CSIRO launches tender for partner to deliver land development in Belconnen
Published on 9 May in the Canberra Times. Written by Natasha Boddy.
The CSIRO has begun the hunt for a partner to deliver a major redevelopment of its massive Ginninderra Field Station to make way for a new urban area on Canberra’s northern outskirts.
On Monday, the research organisation will begin advertising a tender calling for expressions of interest for a joint development partner.
The tender comes only days after the federal government gave the green light to a major shake-up in planning for the ACT, with the first comprehensive review of the National Capital Plan allowing CSIRO to sell off its 701-hectare Ginninderra Field Station and zoning it as urban.
Established in 1960, the field station is on the ACT-NSW border, framed by the Barton Highway, William Slim Drive, Owen Dixon Drive and Kuringa Drive.
According to tender documents, CSIRO currently uses a third of the land.
“This underutilisation of the land is inefficient for CSIRO and the community and greater benefits could be achieved through alternative use of this site,” the documents say.
“CSIRO wishes to partner with a suitable respondent for the purposes of establishing a new suburb(s) compromising residential, commercial, retail and community infrastructure and services.”
The expression of interest closes on May 19, which is expected to enable CSIRO to shortlist potential development partners.
Redevelopment could be underway within two to three years.
The planning changes, announced last week and reported first in Fairfax Media, will also allow residential development in Tuggeranong, west of the Murrumbidgee River, although it will be up to the ACT government to decide when the suburbs go ahead.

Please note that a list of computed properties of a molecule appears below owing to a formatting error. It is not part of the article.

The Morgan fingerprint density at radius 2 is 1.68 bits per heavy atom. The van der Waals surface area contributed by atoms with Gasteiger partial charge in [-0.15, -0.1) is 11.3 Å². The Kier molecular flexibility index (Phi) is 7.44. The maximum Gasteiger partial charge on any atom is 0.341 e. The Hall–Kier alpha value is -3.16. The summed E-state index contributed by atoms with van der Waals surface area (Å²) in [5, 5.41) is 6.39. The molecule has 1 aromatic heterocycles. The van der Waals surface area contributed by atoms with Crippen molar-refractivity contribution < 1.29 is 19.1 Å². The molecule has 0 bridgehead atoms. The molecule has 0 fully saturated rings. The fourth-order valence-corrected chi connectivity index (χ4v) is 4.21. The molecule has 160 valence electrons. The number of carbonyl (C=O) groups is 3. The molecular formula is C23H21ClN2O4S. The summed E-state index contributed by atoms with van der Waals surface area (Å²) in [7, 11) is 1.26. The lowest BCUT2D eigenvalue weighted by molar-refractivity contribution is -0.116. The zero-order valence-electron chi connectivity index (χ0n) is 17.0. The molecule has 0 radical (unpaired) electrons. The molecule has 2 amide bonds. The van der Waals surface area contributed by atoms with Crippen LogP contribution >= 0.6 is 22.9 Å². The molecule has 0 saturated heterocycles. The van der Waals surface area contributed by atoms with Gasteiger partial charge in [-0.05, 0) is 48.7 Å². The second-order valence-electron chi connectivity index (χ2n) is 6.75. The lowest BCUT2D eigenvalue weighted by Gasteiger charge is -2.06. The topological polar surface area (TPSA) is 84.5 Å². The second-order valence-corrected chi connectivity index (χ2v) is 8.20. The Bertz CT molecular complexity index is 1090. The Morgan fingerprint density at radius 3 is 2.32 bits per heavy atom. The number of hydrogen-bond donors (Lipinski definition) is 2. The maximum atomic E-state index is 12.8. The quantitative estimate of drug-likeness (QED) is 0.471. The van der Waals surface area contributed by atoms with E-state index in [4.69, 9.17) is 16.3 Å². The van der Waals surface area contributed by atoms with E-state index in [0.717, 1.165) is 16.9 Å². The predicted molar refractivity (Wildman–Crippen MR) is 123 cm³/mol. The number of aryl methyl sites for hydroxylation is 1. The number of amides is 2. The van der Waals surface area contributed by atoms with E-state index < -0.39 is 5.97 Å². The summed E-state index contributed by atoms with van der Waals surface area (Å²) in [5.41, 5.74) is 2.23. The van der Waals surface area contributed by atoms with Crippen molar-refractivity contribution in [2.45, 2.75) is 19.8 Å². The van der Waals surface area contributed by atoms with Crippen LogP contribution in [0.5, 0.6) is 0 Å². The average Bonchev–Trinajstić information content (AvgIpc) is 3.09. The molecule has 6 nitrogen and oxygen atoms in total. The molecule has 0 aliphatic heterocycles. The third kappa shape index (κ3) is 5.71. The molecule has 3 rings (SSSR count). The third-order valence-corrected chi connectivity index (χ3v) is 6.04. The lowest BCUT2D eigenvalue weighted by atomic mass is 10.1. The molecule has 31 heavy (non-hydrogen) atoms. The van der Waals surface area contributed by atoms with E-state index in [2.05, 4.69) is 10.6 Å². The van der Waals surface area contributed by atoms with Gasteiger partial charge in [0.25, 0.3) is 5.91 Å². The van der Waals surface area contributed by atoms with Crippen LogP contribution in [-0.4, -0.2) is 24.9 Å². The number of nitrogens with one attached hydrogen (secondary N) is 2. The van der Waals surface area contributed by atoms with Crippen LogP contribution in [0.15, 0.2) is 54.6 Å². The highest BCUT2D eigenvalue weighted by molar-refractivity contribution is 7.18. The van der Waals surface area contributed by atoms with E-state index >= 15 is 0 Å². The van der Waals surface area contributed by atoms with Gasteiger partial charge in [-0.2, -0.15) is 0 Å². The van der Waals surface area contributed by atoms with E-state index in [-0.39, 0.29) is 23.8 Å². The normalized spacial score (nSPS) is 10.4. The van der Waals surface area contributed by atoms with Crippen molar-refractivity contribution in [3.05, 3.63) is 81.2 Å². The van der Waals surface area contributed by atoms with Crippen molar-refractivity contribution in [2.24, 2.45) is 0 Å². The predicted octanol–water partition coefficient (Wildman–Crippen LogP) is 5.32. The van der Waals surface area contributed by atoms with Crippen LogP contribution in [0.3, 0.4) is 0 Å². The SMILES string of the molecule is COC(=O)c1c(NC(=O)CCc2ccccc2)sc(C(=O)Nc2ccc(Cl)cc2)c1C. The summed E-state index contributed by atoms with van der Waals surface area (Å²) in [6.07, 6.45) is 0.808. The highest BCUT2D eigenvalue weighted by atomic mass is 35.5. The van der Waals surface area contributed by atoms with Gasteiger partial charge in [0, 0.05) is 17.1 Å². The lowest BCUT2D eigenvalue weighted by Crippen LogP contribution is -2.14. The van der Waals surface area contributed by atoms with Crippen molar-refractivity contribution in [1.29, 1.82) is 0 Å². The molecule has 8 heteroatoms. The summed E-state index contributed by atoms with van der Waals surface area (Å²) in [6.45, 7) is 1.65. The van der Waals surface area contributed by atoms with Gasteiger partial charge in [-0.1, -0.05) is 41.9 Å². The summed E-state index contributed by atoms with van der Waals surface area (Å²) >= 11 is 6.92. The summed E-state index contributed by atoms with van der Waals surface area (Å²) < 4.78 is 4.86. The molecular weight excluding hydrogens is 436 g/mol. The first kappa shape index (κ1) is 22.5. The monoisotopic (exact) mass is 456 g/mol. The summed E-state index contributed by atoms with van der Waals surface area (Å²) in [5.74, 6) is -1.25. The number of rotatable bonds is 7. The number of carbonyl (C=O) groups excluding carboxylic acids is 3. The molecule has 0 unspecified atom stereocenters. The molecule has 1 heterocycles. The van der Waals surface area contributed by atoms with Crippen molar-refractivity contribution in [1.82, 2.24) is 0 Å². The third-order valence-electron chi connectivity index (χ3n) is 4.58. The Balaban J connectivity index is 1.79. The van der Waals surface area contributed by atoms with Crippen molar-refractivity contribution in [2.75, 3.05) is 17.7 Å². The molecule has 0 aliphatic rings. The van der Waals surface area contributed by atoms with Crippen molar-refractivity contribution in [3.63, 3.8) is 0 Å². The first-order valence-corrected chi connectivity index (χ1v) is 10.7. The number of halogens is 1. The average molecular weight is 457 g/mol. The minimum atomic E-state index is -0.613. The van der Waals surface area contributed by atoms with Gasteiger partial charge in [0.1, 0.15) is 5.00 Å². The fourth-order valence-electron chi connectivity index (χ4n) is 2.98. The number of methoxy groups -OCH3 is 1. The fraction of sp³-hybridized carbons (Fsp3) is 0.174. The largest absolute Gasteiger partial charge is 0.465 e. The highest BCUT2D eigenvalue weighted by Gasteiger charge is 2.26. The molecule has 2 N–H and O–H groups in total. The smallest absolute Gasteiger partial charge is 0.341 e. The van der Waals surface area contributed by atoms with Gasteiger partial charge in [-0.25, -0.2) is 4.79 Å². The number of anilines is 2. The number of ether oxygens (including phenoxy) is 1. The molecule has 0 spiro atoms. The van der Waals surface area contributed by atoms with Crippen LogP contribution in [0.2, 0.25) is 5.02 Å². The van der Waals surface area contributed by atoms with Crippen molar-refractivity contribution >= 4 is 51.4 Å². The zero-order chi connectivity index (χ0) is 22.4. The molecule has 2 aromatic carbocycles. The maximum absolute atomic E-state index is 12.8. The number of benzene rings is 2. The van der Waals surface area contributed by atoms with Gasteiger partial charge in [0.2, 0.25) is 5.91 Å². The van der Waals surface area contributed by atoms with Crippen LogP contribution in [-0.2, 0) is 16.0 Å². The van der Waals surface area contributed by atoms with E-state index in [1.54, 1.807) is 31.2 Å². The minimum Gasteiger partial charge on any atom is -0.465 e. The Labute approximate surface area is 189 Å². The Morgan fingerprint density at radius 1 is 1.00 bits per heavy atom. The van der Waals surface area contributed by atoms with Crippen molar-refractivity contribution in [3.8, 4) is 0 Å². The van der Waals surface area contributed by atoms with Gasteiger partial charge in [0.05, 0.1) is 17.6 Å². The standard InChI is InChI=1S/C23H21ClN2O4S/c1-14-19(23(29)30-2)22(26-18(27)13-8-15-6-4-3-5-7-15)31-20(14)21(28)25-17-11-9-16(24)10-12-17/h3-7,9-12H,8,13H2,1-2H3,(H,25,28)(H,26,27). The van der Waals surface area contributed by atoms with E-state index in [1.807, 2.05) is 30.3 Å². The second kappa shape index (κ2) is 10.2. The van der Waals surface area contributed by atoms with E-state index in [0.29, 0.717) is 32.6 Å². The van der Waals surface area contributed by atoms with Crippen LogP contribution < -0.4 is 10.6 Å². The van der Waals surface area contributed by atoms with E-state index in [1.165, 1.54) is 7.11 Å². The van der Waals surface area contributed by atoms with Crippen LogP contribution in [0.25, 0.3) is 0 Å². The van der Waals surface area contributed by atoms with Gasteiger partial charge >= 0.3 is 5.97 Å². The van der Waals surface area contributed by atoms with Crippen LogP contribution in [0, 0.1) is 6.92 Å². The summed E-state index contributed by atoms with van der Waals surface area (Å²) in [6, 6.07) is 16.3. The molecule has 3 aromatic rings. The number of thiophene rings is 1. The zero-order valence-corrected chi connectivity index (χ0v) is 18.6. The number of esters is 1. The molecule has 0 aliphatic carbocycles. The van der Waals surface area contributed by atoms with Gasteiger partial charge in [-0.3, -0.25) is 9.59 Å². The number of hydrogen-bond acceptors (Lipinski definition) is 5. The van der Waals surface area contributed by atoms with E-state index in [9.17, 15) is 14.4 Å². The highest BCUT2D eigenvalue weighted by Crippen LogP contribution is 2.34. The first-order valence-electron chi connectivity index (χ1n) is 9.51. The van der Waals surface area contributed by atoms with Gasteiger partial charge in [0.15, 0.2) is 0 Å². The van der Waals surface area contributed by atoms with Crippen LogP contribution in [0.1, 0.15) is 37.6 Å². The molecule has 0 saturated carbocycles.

The parliamentary triangle’s East and West Blocks will be opened up for use as hotels, offices, restaurants, cafes or retail spaces and outdated federal government office buildings at Anzac Park East and West redeveloped.
CSIRO Ginninderra development prompts formulation of affordable housing strategy
Published on 29 March in the Canberra Times. Written by Tom McIlroy.
Redevelopment of the CSIRO’s Ginninderra Field Station could be under way within two years, as the research organisation looks to experts for proper integration of affordable housing options as part of a new community.
Experts from universities, social service agencies, charities, banks and financial institutions will come together for an affordable housing think tank event in Canberra on April 8, before the CSIRO engages a consortium or joint-development partner for redevelopment, pending federal government approvals on required zoning changes.
Affordable housing products are provided for rent or purchase at prices that low and moderate income households can afford, while also meeting other living expenses. The CSIRO expects to deliver more than the required 20 per cent quota on the field station site.
The 701-hectare area sits on the ACT-New South Wales border, framed by the Barton Highway, William Slim Drive, Owen Dixon Drive and Kuringa Drive.
First established in 1960, the field station replaced research sites at the current site of the Dickson shops. The area has been home to the development of a range of projects including novel grains and agricultural systems.
ACT Shelter executive officer Travis Gilbert welcomed the think tank event and said the CSIRO was committed to incorporating the needs to affordable housing consumers.
“I think what the event will do is provide an opportunity to bring some leading experts into one room to have a discussion about how we can guide the aspirations of CSIRO and those of housing people, to get what I think could be a good quality development and something a bit different to more rent housing developments,” he said.
“One of the issues when we talk about affordable housing is price … and what that can sometimes mean is putting as many tiny units per square metres of accommodation as you can get for the price and selling them at a price that is technically affordable but still maximises profit.”
Mr Gilbert said affordable housing didn’t mean cheap housing.
“What ACT Shelter is really interested in pursuing is how affordable is a home to live in? A higher energy efficiency rating, for example, makes it much cheaper for people to heat and cool their homes.”
The discussion will include shared equity and innovative purchase structures, shared housing arrangements and comparisons between ownership and rentals.